|Renewed Hope on the Marshyhope
The upper reaches of the Marshyhope Creek, past Federalsburg in the southeast corner of Caroline County, follows the western boundary of Idylwild Wildlife Management Area, a 3,000-acre mix of marshes, forested wetlands and hardwood forests. As the ebb tide pulled hard downstream, we navigated over and around downed pin oaks, which were becoming more obvious as the water fell. My girlfriend Mimsy and I paddled as deep into Idylwild as we could before the fallen timber and falling tide forced us to retreat, following the creek as it narrowed and twisted, jumping green herons and painted turtles along the way. Larger ponds teem with pickerel and largemouth bass and local mallard. Families of resident geese dominate the edges, while spatterdock, blue flag, and rushes offer natural color.
This stretch of the Marshyhope is a pretty part of the Nanticoke watershed that can keep even the most occasional naturalist entertained. On land at Idylwild, white-tailed deer, woodcock and turkey roam the grounds, and when autumn rolls around, waterfowlers flock to the region to hunt for wood duck and the mallards.
A little downstream from the public boat ramp at Federalsburg is a "Bay Grasses in Classes" project created jointly by Maryland Department of Natural Resources, the Chesapeake Bay Foundation and area students. Before the holiday, I helped Foundation educators Molly Brumfield and Louisa Jonas as they led a group of elementary students from Wicomico and Kent counties in planting the wild celery they had grown in their classrooms. The kids were among the thousands of students and adult volunteers taking part in dozens of plantings all over the Bay and its tributaries to restore underwater grasses.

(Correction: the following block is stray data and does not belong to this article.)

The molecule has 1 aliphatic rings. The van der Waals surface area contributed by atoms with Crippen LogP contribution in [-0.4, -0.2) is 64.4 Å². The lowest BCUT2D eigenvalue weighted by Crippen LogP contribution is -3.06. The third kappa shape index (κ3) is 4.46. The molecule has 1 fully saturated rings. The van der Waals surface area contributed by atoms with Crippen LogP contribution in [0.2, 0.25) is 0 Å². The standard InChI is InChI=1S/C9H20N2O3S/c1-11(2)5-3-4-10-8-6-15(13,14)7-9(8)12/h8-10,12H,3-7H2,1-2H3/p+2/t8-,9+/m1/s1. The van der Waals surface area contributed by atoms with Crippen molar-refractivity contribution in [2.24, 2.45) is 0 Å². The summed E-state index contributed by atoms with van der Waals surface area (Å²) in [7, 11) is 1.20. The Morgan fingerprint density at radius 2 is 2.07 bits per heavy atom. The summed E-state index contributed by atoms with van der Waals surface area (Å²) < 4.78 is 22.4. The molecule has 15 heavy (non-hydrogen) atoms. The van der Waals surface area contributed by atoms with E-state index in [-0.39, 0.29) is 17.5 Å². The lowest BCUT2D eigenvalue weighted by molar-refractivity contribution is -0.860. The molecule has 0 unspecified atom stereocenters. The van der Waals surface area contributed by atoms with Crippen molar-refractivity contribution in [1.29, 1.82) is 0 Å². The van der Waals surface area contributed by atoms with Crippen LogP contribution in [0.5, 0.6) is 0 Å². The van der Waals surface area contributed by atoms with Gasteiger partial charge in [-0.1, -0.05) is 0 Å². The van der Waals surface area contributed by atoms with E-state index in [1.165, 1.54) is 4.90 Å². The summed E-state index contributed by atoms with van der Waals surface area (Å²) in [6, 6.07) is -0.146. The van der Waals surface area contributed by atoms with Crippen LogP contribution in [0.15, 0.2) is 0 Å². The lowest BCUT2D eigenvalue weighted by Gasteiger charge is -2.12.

The Marshyhope is a beautiful place with incredible natural resources. Increasing natural buffers and habitats will help it stay that way.
Fish Are Biting
Despite the monsoons, fishing in both fresh and saltwater is reportedly very good. The drumbeat has started around James Island and Stone Rock for behemoth black drum, which, according to Fred Donovan from Rod 'n' Reel (800/233-2080) in Chesapeake Beach, average between 40 and 60 pounds. On Memorial Day, Donovan said he checked in a massive 90 pounder taken on soft crab by Lee Miller of Waldorf. Miller's fish was 53-inches long and had a girth of 37 inches.
Department of Natural Resources' Angie Bolinger says that night fishing for croaker is hot from the Gooses south. Rob from Angler's in Annapolis (410/974-4013) says that white perch are at the Bay Bridges, where some chummers have done well, which bodes well now that the rockfish size limit has changed to two fish at 18 to 28 inches or one at 18 to 28 inches and one larger than 28 inches per person per day.
Fair numbers of flounder and croaker are biting in the Patuxent triangle area and the Honga River. Chumming for stripers off Point Lookout has been very good, but most are in the 20- to 22-inch range with an occasional keeper. Plenty of two- to three-pound bluefish cruise the chum slicks.
Offshore, the first yellowfin tuna were caught on Sunday at the Washington Canyon, according to DNR reports. Also, a longfin tuna in the 50-pound class was caught in the area. Apparently, professional charter captains and scientists can't remember hearing of tuna catches off Ocean City this early. At the Fingers and along the 20-fathom line behind the Jackspot, the shark bite is fantastic with several mako sharks being caught this past weekend. Inshore, DNR reports that the flounder action has moved down to the South Bay, but the Route 90 Bridge and the Thorofare are also good on squid, minnows or a combination of both.